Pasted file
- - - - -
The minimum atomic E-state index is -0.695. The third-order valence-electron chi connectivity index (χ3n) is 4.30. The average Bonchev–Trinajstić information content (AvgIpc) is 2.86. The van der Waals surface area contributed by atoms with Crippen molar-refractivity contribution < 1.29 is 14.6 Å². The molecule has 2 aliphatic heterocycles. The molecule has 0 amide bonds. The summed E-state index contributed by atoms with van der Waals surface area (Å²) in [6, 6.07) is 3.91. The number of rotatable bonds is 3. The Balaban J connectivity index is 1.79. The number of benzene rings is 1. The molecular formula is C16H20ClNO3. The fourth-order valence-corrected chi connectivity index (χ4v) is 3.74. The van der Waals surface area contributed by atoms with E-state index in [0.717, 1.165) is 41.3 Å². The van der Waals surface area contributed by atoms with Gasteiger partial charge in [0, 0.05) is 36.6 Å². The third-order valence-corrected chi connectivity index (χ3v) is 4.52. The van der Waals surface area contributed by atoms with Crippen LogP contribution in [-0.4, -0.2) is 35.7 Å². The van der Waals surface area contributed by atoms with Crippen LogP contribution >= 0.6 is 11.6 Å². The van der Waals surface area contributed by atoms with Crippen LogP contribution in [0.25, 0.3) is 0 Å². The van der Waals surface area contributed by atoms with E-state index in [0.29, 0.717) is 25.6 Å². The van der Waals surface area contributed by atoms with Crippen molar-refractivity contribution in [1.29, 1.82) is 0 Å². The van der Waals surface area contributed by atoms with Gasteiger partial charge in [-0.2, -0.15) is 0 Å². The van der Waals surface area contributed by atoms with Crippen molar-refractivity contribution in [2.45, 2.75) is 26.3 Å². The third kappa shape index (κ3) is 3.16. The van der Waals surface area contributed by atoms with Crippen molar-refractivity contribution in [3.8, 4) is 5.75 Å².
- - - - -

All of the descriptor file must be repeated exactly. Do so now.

The minimum atomic E-state index is -0.695. The third-order valence-electron chi connectivity index (χ3n) is 4.30. The average Bonchev–Trinajstić information content (AvgIpc) is 2.86. The van der Waals surface area contributed by atoms with Crippen molar-refractivity contribution < 1.29 is 14.6 Å². The molecule has 2 aliphatic heterocycles. The molecule has 0 amide bonds. The summed E-state index contributed by atoms with van der Waals surface area (Å²) in [6, 6.07) is 3.91. The number of rotatable bonds is 3. The Balaban J connectivity index is 1.79. The number of benzene rings is 1. The molecular formula is C16H20ClNO3. The fourth-order valence-corrected chi connectivity index (χ4v) is 3.74. The van der Waals surface area contributed by atoms with E-state index in [0.717, 1.165) is 41.3 Å². The van der Waals surface area contributed by atoms with Gasteiger partial charge in [0, 0.05) is 36.6 Å². The third-order valence-corrected chi connectivity index (χ3v) is 4.52. The van der Waals surface area contributed by atoms with Crippen LogP contribution in [-0.4, -0.2) is 35.7 Å². The van der Waals surface area contributed by atoms with Crippen LogP contribution >= 0.6 is 11.6 Å². The van der Waals surface area contributed by atoms with Crippen LogP contribution in [0.25, 0.3) is 0 Å². The van der Waals surface area contributed by atoms with E-state index in [0.29, 0.717) is 25.6 Å². The van der Waals surface area contributed by atoms with Crippen molar-refractivity contribution in [1.29, 1.82) is 0 Å². The van der Waals surface area contributed by atoms with Gasteiger partial charge in [-0.2, -0.15) is 0 Å². The van der Waals surface area contributed by atoms with Crippen molar-refractivity contribution in [2.45, 2.75) is 26.3 Å². The third kappa shape index (κ3) is 3.16. The van der Waals surface area contributed by atoms with Crippen molar-refractivity contribution in [3.8, 4) is 5.75 Å².